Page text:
For ever since the world was created, people have seen the earth and sky. Through everything God made, they can clearly see his invisible qualities--his eternal power and divine nature. So they have no excuse for not knowing God. (Romans 1:20 NLT)
God is amazing in so many ways. His glory is indeed all around us.
We can see that glory in each sunrise, which holds new mercies each morning. God didn’t have to make the sunrise beautiful, but He did.
We can see His glory in the stars of night. With the unaided eye, on a good, clear night you may see 2,500 stars. But scientists estimate there is one septillion in the entire known universe. That’s 1,000,000,000,000,000,000,000,000 stars stretching out across 45.7 billion light years.
You can see His glory in the animals He created.
Take for example the nautilus. This is a squid-like creature living in a spiral shell that propels itself backward by shooting out jets of water. As it grows, it makes successively larger compartments for itself and closes off the one it previously occupied. But, it leaves a tube connecting the empty chambers so it can pump water in and out of those chambers so it can float up or sink down as it has need.
And, the amazing part is that the curve of its shell from building all those compartments follows a precise and predictable complex mathematical formula called a fractal. Fractals are present in lightning, leaves, blood vessels, and even mountain ranges.
God left His fingerprints in many places.
One of those fingerprints is Fibonacci numbers which are 1, 1, 2, 3, 5, 8, 13…etc. It’s a series of numbers where any number in the series is the sum of the two numbers before it. Clearly, this is not a random sequence--but it is present in the arrangement of leaves on the stems of plants, the fruit sprouts of pineapple, the flowering of an artichoke, an uncurling fern and the arrangement of a pine cone.
When Fibonacci numbers are used to draw a spiral, (which mathematicians call “The Golden Spiral”) it looks exactly like a nautilus shell.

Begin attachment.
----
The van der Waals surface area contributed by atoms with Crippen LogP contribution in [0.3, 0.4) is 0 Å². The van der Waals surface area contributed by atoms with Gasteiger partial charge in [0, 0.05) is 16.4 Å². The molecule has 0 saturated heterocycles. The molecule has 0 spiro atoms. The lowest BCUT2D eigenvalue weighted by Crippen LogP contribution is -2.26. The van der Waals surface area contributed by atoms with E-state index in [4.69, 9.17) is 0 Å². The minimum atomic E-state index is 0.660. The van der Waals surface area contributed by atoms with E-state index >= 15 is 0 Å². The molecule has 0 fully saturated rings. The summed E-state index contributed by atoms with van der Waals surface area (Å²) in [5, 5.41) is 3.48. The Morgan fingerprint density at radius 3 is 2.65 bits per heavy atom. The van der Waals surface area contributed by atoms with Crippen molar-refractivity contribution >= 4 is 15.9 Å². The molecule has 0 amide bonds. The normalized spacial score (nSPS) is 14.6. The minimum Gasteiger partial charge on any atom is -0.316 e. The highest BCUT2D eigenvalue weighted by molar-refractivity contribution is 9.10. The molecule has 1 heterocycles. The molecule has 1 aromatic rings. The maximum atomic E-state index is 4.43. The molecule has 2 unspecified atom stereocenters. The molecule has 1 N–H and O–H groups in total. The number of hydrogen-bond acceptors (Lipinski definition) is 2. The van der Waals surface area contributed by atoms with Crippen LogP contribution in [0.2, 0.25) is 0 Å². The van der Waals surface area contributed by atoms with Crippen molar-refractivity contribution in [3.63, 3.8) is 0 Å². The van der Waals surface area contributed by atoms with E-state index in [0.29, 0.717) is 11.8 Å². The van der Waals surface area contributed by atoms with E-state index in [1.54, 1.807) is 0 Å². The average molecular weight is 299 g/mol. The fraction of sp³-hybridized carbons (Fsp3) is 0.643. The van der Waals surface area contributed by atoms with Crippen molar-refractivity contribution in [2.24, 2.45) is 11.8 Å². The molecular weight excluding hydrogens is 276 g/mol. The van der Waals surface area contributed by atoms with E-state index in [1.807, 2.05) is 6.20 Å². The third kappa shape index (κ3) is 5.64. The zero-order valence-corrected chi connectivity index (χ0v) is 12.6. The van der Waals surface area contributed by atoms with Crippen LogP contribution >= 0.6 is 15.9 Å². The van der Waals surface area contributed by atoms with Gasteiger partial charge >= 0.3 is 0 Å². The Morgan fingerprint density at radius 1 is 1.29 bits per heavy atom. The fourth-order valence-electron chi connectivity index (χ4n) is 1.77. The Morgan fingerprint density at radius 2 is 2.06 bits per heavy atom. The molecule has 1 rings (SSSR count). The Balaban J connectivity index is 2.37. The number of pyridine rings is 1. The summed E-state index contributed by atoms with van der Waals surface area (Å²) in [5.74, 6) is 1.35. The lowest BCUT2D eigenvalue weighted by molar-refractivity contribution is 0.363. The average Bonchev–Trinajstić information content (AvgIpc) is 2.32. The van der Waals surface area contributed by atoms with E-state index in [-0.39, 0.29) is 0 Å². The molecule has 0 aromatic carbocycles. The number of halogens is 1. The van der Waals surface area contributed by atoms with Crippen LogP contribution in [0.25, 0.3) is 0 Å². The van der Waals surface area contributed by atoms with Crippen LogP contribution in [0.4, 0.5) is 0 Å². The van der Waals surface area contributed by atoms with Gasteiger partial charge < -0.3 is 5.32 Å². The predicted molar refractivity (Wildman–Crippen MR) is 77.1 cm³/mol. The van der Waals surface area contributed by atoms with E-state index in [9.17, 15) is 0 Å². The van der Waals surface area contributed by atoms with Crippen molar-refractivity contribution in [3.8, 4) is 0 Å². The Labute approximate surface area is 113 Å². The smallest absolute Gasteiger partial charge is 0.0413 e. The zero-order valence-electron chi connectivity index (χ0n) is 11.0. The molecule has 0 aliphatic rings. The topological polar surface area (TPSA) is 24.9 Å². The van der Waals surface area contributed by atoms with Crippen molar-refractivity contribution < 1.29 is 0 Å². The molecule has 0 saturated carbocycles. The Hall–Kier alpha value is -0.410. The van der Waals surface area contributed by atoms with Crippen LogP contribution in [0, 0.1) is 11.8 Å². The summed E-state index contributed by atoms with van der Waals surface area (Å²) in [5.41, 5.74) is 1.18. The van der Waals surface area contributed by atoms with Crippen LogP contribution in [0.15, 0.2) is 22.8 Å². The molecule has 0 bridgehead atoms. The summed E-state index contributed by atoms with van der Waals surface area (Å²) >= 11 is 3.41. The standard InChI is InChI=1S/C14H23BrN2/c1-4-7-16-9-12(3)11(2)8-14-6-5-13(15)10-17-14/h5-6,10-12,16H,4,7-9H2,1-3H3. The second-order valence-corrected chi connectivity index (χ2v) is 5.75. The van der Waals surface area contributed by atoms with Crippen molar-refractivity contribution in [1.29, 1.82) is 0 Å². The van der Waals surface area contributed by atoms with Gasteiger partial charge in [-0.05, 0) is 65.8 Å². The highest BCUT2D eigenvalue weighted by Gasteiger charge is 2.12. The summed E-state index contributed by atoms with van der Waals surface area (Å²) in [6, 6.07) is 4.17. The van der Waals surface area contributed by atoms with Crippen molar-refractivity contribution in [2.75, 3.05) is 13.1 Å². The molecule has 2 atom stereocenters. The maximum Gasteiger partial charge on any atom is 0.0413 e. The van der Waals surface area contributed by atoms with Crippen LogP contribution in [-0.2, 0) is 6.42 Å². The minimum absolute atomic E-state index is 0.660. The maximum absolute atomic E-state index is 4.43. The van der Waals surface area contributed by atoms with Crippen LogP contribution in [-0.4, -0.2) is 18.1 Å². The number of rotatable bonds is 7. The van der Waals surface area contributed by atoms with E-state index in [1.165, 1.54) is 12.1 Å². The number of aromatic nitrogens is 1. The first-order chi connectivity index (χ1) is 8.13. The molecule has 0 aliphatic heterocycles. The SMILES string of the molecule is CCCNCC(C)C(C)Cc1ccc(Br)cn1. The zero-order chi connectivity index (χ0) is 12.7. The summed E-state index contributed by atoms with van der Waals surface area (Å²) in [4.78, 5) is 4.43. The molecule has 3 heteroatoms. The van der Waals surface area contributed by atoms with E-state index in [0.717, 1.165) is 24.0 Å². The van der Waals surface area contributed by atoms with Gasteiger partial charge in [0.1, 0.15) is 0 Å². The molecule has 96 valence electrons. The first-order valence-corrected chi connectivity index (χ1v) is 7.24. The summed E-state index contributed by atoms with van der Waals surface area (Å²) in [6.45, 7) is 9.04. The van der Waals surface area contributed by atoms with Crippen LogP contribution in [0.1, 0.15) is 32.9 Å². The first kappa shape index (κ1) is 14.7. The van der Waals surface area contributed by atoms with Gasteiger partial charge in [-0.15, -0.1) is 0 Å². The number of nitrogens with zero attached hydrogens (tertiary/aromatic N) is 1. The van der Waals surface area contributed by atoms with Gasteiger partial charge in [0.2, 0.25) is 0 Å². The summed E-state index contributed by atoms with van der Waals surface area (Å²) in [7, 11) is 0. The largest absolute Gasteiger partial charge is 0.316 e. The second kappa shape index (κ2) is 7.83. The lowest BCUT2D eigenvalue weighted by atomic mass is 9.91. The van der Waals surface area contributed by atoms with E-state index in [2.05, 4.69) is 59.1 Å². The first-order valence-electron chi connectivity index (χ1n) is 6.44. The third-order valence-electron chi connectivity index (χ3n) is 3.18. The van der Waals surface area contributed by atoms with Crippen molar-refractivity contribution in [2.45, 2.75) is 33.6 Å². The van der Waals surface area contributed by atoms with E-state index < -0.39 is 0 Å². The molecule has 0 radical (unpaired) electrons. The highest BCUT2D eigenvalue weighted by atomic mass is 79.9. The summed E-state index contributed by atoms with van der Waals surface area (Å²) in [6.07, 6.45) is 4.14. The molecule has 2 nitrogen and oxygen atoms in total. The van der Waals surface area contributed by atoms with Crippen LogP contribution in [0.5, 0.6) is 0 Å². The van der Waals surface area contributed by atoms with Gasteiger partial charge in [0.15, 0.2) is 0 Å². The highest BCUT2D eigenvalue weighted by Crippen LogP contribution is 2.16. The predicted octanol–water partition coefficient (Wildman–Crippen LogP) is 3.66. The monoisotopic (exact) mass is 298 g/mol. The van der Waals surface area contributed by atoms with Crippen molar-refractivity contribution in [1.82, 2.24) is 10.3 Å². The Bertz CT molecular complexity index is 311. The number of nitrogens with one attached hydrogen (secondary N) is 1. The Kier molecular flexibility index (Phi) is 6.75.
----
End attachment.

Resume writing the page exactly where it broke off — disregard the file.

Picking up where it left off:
God’s glory is also present in animal behavior.
In the Ravi Zacharias book, “Recapture the Wonder” he tells of the Red Knot, a small sandpiper that makes a yearly journey from the very tip of South America to the arctic islands of the Canadian North. At various points along this journey, the Red Knot stops to feed precisely when and where an abundance of food is available. For example, they touch down in Delaware Bay in mid-May exactly when horseshoe crabs are laying millions of eggs.
When they reach their destination north of Hudson Bay, each female lays four speckled eggs. When the chicks hatch, the adults take care of them for a time but by mid-July the chicks have grown large enough to fend for themselves. Then the females leave and the males follow the females back to South America a week later. The chicks stay behind, growing larger and stronger until they finally leave in late August.
Then, with no adults to guide them, the juvenile birds begin their nine-thousand mile journey southward. They know exactly where and when to stop and feed, and they arrive precisely back at their South American destination where they rejoin their parents.
Obviously, such a behavior could never have evolved, even over millions of years, because all of the genetic information guiding these birds would have been lost in the very first failed attempt.
Yes, God gets the glory on His care and love for these birds.
But the greatest glory due God is for the plan of salvation He had for us in his son, Jesus Christ. There is no other belief system on this planet that admits we cannot be what we should be on our own. Only Jesus was willing to die for us to save us.
And to Him belongs all the glory.
Today’s PraiseThe heavens declare the glory of God; the skies proclaim the work of his hands.
Day after day they pour forth speech; night after night they reveal knowledge. (Psalm 19:1-2, NIV)